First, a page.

Guest Post: Chimps at Play

As we wrap up our third week of LEAP and our time in RCAA comes to a close next week, we wanted to highlight the fascinating research of one of our former zoo scientists, Matt Heintz. Matt spent time in Gombe National Park in Tanzania studying the benefits of play in wild chimpanzee populations. Matt brought his daughter to LEAP in fall of 2014. 

I think play is incredibly important and fascinating, and not because I am a father who loves to take his daughter to LEAP at Lincoln Park Zoo every Saturday. My life has been submersed in play behavior ever since I studied the immediate and long-term benefits of play behavior in wild chimpanzees in Gombe National Park, Tanzania… or as I like to put it, watching wild baby chimpanzees play all day. I was amazed by how much I learned about them, not only scientifically, but also relating to my personal life as well. In a strange way, I feel that watching mother and infant chimpanzees interact helped prepare me for fatherhood.  

One of the most amazing things about chimpanzee play behavior is that they literally play just like we do. Chimpanzees will run, chase, tickle and play games with each other just like we do. Chimpanzees will vocalize with laughter and will even point to which area that they want to be tickled by their friends. I have also seen them play different games like ring around the rosy as siblings run circles around their mom, or keep away with one chimp breaking a branch and enticing his friend to chase him to try to get the branch.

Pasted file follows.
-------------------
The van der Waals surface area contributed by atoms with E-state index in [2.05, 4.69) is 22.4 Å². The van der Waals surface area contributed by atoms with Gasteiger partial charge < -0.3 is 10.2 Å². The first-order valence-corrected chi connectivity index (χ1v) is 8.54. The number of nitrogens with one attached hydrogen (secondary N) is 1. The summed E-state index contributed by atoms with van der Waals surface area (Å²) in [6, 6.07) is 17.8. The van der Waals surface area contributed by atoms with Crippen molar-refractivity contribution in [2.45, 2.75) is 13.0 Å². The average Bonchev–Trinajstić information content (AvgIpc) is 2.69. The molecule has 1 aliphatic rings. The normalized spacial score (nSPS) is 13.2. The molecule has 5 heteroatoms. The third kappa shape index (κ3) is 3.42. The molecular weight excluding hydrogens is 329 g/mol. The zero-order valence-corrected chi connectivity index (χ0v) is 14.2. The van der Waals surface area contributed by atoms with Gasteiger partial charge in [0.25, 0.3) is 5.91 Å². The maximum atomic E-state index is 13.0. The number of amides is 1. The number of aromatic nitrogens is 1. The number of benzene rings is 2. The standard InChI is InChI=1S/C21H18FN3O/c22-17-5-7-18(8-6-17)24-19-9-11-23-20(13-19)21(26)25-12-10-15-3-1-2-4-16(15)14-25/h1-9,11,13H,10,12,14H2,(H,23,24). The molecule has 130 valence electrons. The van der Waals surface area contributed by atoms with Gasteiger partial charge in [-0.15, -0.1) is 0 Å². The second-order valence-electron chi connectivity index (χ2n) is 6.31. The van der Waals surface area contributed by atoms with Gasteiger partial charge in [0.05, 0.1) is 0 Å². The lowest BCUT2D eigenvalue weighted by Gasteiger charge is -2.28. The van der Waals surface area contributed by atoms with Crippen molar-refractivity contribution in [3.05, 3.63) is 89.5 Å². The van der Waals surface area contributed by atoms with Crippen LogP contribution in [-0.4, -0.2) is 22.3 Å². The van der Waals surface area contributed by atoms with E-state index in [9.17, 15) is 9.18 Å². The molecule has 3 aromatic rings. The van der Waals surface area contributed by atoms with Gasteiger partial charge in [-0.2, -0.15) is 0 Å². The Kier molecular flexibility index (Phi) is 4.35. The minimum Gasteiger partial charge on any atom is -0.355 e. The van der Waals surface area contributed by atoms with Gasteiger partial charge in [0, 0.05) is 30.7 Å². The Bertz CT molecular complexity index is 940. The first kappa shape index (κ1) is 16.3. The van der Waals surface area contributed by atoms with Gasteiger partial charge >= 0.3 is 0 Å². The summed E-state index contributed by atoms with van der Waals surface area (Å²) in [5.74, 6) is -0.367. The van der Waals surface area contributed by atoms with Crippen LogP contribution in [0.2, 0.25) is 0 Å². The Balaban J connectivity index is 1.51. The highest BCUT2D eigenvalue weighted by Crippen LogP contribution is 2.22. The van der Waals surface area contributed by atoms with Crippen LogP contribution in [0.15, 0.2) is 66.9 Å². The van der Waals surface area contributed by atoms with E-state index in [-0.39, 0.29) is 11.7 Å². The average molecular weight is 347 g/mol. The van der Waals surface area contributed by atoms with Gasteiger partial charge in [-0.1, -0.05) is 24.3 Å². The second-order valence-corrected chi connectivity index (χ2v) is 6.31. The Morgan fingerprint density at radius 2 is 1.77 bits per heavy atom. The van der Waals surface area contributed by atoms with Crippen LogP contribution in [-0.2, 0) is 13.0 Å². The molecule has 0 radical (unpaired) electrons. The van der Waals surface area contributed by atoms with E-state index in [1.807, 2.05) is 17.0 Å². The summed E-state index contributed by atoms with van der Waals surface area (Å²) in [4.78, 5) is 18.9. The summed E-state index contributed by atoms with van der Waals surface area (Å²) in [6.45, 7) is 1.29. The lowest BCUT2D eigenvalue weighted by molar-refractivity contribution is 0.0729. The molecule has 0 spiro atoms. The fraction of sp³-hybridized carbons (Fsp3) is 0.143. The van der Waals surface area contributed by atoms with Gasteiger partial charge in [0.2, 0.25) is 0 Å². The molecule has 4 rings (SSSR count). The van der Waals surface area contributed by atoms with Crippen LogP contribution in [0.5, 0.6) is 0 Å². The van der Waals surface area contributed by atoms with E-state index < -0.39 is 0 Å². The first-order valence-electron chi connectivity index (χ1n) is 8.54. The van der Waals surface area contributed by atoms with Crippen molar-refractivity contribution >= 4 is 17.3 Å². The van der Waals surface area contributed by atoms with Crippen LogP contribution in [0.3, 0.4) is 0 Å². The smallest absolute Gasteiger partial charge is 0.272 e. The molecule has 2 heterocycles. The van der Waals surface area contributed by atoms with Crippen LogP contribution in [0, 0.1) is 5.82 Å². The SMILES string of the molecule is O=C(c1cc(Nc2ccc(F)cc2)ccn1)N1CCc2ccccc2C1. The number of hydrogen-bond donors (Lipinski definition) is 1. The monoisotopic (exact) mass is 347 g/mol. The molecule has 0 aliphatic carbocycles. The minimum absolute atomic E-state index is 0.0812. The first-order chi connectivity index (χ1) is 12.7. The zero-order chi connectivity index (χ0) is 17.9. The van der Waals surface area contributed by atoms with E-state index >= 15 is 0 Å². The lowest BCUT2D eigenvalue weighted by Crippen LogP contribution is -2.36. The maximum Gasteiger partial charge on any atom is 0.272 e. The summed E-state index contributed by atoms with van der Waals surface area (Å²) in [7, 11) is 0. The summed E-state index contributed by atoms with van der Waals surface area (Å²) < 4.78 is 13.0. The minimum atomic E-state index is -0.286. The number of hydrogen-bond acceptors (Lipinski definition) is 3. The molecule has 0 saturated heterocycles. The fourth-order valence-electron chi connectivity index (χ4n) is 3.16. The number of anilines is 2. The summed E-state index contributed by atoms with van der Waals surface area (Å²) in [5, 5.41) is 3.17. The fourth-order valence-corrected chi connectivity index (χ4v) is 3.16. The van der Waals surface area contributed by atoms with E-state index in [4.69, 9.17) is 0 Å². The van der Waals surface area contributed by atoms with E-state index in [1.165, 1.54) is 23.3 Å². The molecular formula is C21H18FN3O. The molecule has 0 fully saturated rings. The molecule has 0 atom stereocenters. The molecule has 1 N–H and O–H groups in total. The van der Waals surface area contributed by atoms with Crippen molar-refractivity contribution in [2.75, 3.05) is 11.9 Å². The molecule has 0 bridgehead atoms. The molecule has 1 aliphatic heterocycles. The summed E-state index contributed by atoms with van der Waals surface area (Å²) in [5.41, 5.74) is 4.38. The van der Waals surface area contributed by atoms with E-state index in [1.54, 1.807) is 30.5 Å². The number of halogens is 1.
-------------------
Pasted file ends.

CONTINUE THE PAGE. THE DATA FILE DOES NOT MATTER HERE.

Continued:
Chimpanzees really get into nature play whether it is with others or by themselves. They will test out the strength of branches and their reaction times as they fall from a branch and grab ahold at the last moment. And who doesn’t like getting dizzy? Young chimpanzees will spin around in circles to have some fun. Female infant chimpanzees have even been seen to carry around sticks almost as if it was their version of a doll. 

So why do chimpanzees play? Well from my research it does seem that there is a relationship between how much they play and how quickly they achieve different social and motor milestones. Chimpanzees that played more were also seen to travel on their own and be further away from their mother at younger ages. I was also surprised to see a positive relationship between play and stress hormones, but this could be because play can be somewhat unpredictable and require additional energy so could be thought of as a positive stress. There is still much to learn through researching play but it is easy to see that much can be learned through play. 

These days my observations include play and many other behaviors in my current role as a welfare monitoring postdoctoral fellow. In this position we observe animals of all sizes at Lincoln Park Zoo, from black-necked stilts to black rhinoceros to assess how they are doing and to help us make informed management decisions with our ZooMonitor program. Observing play from the black rhinoceros or Sichuan takins is always a highlight of my day.  

Matthew Heintz

Welfare Monitoring Postdoctoral Fellow

Animal Care & Davee Center for Epidemiology and Endocrinology

Lincoln Park Zoo